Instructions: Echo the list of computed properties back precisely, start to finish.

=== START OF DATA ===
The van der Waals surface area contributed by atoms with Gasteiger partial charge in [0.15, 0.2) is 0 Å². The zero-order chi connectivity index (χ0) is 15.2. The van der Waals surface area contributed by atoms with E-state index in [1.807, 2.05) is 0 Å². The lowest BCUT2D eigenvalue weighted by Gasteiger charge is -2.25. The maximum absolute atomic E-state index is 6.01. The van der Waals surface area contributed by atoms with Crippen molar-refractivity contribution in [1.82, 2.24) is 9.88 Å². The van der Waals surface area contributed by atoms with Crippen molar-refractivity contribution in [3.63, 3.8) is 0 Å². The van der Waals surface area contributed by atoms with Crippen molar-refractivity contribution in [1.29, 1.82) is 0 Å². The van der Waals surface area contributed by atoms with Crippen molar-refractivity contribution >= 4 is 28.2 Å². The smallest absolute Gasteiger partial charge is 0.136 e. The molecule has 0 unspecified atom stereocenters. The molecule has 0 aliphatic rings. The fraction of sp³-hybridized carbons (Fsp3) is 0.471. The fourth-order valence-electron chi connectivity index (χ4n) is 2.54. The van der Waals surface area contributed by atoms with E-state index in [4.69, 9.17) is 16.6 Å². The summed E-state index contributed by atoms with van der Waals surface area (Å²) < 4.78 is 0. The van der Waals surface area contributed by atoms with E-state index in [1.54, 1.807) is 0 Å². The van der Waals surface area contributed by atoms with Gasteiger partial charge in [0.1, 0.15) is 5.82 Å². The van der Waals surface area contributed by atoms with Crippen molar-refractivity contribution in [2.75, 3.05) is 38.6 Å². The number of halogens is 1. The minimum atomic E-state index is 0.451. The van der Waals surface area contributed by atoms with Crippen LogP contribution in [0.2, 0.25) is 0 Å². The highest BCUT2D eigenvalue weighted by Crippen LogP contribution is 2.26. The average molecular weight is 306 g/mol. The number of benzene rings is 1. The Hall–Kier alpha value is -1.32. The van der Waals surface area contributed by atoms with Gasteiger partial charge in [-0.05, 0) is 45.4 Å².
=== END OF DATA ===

The van der Waals surface area contributed by atoms with Gasteiger partial charge in [0.15, 0.2) is 0 Å². The zero-order chi connectivity index (χ0) is 15.2. The van der Waals surface area contributed by atoms with E-state index in [1.807, 2.05) is 0 Å². The lowest BCUT2D eigenvalue weighted by Gasteiger charge is -2.25. The maximum absolute atomic E-state index is 6.01. The van der Waals surface area contributed by atoms with Crippen molar-refractivity contribution in [1.82, 2.24) is 9.88 Å². The van der Waals surface area contributed by atoms with Crippen molar-refractivity contribution in [3.63, 3.8) is 0 Å². The van der Waals surface area contributed by atoms with Crippen molar-refractivity contribution in [1.29, 1.82) is 0 Å². The van der Waals surface area contributed by atoms with Crippen molar-refractivity contribution >= 4 is 28.2 Å². The smallest absolute Gasteiger partial charge is 0.136 e. The molecule has 0 unspecified atom stereocenters. The molecule has 0 aliphatic rings. The fraction of sp³-hybridized carbons (Fsp3) is 0.471. The fourth-order valence-electron chi connectivity index (χ4n) is 2.54. The van der Waals surface area contributed by atoms with E-state index in [4.69, 9.17) is 16.6 Å². The summed E-state index contributed by atoms with van der Waals surface area (Å²) < 4.78 is 0. The van der Waals surface area contributed by atoms with E-state index in [1.54, 1.807) is 0 Å². The van der Waals surface area contributed by atoms with Gasteiger partial charge in [0.1, 0.15) is 5.82 Å². The van der Waals surface area contributed by atoms with Crippen molar-refractivity contribution in [2.75, 3.05) is 38.6 Å². The number of halogens is 1. The minimum atomic E-state index is 0.451. The van der Waals surface area contributed by atoms with Crippen LogP contribution in [0.2, 0.25) is 0 Å². The highest BCUT2D eigenvalue weighted by Crippen LogP contribution is 2.26. The average molecular weight is 306 g/mol. The number of benzene rings is 1. The Hall–Kier alpha value is -1.32. The van der Waals surface area contributed by atoms with Gasteiger partial charge in [-0.05, 0) is 45.4 Å².